The opposite of self-pollination is cross-pollination, which occurs when one plant variety pollinates another plant variety, either intentionally through human intervention or through natural causes. It is important to remember that only plants of the same or very closely related species can interbreed with each other. Even though marijuana and hemp crops are generally used for quite different purposes, they are closely related and can cross-pollinate each other.

Although marijuana and hemp are different varieties of the same species (Cannabis sativa), the way these plants reproduce can lead to big differences in the type, potency, and amounts of chemicals they express.

For example, when hemp and marijuana cross-pollinate, the quality of each decreases: the potency of cannabinoids in female marijuana is reduced, while the THC in hemp can be increased. This is a recipe for disaster. And indeed, cross-pollination can ruin commercial crops and cost untold financial damage.

In the US, as the industry grows, outdoor growers face a potential loss of thousands of dollars if plants become unmarketable due to cross-pollination
In the US, as the industry grows, outdoor growers face a potential loss of thousands of dollars if plants become unmarketable due to cross-pollination

How to avoid pollination?

Nowadays, most of the seeds on the market are feminized, since growers prefer to guarantee 100% (well, let's say 99%) female offspring to produce seedless cannabis flowers, that is, buds at their maximum expression of cannabinoids and terpenes.

But before these seeds burst onto the market, growers cultivated their crops with regular seeds, which produce both female and male marijuana specimens. Therefore, growers of yesteryear had to be very vigilant in detecting male plants and removing them from their cultivation.

How to tell if a cannabis plant is male or female

Cannabis plants do not show their sex in the vegetative phase, but when flowering begins. This phase, called “pre-flowering”, begins in nature when light conditions change and days get shorter.

Growth period of cannabis (Vegetative growth)

The growth period or vegetative phase is a fundamental part of the development of the cannabis plant. In this post we take a look at the fundamental aspects of this important phase, such as light, nutrition or irrigation parameters, both in indoor and outdoor crops.

And this is when we must be very careful. The part to look at is what some commonly call the “axil”, the junction between the main stem and the branches. Right there, at the bottom, you can see what is called floral primordia or pre-flowers:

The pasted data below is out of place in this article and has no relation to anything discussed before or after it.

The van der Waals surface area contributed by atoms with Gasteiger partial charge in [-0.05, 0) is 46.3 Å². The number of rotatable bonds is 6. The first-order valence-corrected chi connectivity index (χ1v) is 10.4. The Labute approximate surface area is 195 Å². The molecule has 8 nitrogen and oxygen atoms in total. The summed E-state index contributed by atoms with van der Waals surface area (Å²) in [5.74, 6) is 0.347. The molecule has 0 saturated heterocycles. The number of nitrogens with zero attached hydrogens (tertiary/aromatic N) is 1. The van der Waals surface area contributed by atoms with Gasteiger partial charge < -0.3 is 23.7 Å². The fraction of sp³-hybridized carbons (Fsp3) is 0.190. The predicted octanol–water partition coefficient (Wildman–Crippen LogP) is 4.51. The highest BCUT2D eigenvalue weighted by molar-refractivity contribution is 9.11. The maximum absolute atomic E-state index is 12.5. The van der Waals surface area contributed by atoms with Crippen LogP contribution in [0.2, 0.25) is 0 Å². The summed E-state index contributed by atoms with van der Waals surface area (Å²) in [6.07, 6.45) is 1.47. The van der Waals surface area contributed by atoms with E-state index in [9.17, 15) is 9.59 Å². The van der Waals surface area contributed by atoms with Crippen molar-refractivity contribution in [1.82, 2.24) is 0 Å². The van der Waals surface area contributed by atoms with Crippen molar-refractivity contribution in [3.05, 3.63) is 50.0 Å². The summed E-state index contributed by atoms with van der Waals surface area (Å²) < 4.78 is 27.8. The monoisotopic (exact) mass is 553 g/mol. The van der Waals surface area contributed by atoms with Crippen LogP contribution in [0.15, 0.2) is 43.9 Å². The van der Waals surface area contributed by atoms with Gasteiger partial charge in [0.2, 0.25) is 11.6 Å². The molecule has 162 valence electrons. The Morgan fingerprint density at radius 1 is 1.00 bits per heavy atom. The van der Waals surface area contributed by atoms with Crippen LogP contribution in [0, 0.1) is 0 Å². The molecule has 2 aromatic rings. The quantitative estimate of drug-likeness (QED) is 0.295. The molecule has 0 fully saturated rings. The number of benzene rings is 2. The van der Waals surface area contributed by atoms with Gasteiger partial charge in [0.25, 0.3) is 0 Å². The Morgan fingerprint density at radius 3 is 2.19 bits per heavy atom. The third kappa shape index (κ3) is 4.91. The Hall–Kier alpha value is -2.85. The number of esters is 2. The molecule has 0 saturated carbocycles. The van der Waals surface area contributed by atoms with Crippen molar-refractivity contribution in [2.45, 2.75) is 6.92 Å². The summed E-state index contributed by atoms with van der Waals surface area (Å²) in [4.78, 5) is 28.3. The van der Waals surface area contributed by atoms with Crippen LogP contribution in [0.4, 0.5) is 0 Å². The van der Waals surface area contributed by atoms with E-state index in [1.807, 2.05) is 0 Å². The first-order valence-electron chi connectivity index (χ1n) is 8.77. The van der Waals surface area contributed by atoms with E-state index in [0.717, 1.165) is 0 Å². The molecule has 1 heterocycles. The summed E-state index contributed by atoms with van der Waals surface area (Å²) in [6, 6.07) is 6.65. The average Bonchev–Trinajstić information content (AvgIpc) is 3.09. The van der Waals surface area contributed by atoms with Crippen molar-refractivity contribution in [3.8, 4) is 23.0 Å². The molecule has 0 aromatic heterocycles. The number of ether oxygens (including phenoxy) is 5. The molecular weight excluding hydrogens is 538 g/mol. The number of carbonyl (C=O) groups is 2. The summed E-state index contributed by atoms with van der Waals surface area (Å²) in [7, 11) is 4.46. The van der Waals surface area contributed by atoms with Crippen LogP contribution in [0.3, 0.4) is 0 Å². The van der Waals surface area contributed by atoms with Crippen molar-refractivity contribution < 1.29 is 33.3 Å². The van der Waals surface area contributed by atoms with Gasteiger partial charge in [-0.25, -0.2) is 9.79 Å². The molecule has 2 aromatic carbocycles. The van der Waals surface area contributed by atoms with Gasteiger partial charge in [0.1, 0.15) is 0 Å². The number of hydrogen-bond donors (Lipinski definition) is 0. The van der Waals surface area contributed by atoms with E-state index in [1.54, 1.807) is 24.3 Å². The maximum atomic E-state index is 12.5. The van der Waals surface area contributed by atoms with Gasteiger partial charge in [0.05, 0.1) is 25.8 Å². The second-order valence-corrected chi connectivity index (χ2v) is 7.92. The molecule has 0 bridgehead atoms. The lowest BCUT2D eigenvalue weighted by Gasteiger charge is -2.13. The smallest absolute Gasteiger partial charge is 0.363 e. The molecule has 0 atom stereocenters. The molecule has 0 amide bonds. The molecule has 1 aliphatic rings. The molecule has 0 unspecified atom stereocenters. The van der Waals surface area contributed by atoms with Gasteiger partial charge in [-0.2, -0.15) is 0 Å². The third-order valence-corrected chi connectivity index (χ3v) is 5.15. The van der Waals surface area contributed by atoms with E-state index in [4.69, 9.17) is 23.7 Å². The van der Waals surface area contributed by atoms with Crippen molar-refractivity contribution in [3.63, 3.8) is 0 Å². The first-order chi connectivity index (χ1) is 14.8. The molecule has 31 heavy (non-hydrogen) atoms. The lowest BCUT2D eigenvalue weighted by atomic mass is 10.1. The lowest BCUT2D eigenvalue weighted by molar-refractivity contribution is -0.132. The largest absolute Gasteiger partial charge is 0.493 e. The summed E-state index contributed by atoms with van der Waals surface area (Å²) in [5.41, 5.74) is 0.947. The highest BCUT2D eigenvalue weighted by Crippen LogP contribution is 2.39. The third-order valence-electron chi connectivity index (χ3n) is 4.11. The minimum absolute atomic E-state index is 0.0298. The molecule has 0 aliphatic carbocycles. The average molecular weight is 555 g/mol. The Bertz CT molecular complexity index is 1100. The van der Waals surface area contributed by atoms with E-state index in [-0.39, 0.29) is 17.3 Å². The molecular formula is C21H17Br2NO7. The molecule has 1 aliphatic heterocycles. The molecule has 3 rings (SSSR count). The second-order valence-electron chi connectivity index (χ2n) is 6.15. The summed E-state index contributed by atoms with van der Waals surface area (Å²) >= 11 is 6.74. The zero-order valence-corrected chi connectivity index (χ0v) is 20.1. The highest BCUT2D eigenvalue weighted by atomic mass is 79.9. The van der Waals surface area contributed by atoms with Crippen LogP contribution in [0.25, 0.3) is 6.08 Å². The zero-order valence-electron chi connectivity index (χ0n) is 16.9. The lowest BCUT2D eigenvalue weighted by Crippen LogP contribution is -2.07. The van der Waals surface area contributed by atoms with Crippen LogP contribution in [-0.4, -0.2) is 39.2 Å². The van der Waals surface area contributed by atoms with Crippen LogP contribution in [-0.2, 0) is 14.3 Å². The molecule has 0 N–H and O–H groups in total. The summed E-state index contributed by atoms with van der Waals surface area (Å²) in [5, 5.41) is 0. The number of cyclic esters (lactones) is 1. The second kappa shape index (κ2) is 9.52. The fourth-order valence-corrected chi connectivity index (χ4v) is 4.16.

• In the case of female plants, they appear as a small rounded pear-shaped bag from which two white stigmas emerge (the part of the pistil that receives the pollen), which many growers commonly call "little hairs".
  • Male plants, on the other hand, will also form a bag but without any stigma. It can even be seen that the flower is made up of five sepals, the pieces that make up the calyx and that are the ones that will open to reveal the stamens with the pollen.

The key to knowing if a marijuana plant is male or female is to see if those stigmas (hairs) appear or not. Later, already well into the flowering phase, the male flowers open, revealing a structure inside that resembles a small bunch of bananas. They are the stamens and will eventually spread their pollen to fertilize the female flowers.

On the other hand, the female cannabis plants, after indicating their female sex with the first stigmas, will generate clusters of these flowers with more "hairs" that will begin to be covered with resin glands (trichomes) until they finally accumulate in the form of buds.

Appearance of male cannabis flowers when they begin to open to release their pollen
Appearance of male cannabis flowers when they begin to open to release their pollen

Cannabis pollination to get seeds

But beyond identifying the males and removing them for seedless buds, as cannabis users progress and gain more experience growing, they reach a point where the decision is made to grow seeds rather than start over. This is the best way to preserve (or even strengthen) certain genetics that due to their characteristics are worth perpetuating; or to practice hybridization between two varieties whose properties you want to cross.